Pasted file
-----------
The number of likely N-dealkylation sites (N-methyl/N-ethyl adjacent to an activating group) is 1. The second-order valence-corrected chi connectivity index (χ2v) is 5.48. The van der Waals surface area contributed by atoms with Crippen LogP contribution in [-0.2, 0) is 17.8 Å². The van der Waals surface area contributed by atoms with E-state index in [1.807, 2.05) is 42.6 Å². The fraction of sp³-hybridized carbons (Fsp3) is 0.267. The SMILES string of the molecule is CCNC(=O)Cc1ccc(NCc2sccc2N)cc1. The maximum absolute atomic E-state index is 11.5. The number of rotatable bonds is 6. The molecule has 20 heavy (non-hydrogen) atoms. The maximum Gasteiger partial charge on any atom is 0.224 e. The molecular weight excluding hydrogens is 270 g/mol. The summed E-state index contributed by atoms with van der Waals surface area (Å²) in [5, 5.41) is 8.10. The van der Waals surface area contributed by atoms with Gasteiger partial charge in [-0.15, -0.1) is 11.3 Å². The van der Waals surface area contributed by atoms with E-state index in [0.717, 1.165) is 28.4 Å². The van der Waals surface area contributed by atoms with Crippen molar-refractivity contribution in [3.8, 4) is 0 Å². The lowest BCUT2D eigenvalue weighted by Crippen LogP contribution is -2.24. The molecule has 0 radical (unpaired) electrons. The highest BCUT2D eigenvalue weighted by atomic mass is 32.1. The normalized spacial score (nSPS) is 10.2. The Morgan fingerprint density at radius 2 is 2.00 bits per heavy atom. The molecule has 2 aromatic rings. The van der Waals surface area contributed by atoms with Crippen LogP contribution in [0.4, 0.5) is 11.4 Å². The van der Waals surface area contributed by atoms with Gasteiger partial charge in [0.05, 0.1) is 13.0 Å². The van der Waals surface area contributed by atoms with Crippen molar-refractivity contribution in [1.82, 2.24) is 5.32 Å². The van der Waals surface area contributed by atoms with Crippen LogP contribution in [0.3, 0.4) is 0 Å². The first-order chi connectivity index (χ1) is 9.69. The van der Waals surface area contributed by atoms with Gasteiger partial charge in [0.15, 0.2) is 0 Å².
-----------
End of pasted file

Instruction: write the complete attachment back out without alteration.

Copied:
The number of likely N-dealkylation sites (N-methyl/N-ethyl adjacent to an activating group) is 1. The second-order valence-corrected chi connectivity index (χ2v) is 5.48. The van der Waals surface area contributed by atoms with Crippen LogP contribution in [-0.2, 0) is 17.8 Å². The van der Waals surface area contributed by atoms with E-state index in [1.807, 2.05) is 42.6 Å². The fraction of sp³-hybridized carbons (Fsp3) is 0.267. The SMILES string of the molecule is CCNC(=O)Cc1ccc(NCc2sccc2N)cc1. The maximum absolute atomic E-state index is 11.5. The number of rotatable bonds is 6. The molecule has 20 heavy (non-hydrogen) atoms. The maximum Gasteiger partial charge on any atom is 0.224 e. The molecular weight excluding hydrogens is 270 g/mol. The summed E-state index contributed by atoms with van der Waals surface area (Å²) in [5, 5.41) is 8.10. The van der Waals surface area contributed by atoms with Gasteiger partial charge in [-0.15, -0.1) is 11.3 Å². The van der Waals surface area contributed by atoms with E-state index in [0.717, 1.165) is 28.4 Å². The van der Waals surface area contributed by atoms with Crippen molar-refractivity contribution in [3.8, 4) is 0 Å². The lowest BCUT2D eigenvalue weighted by Crippen LogP contribution is -2.24. The molecule has 0 radical (unpaired) electrons. The highest BCUT2D eigenvalue weighted by atomic mass is 32.1. The normalized spacial score (nSPS) is 10.2. The Morgan fingerprint density at radius 2 is 2.00 bits per heavy atom. The molecule has 2 aromatic rings. The van der Waals surface area contributed by atoms with Crippen LogP contribution in [0.4, 0.5) is 11.4 Å². The van der Waals surface area contributed by atoms with Gasteiger partial charge in [0.05, 0.1) is 13.0 Å². The van der Waals surface area contributed by atoms with Crippen molar-refractivity contribution in [1.82, 2.24) is 5.32 Å². The van der Waals surface area contributed by atoms with Crippen LogP contribution in [0.3, 0.4) is 0 Å². The first-order chi connectivity index (χ1) is 9.69. The van der Waals surface area contributed by atoms with Gasteiger partial charge in [0.15, 0.2) is 0 Å².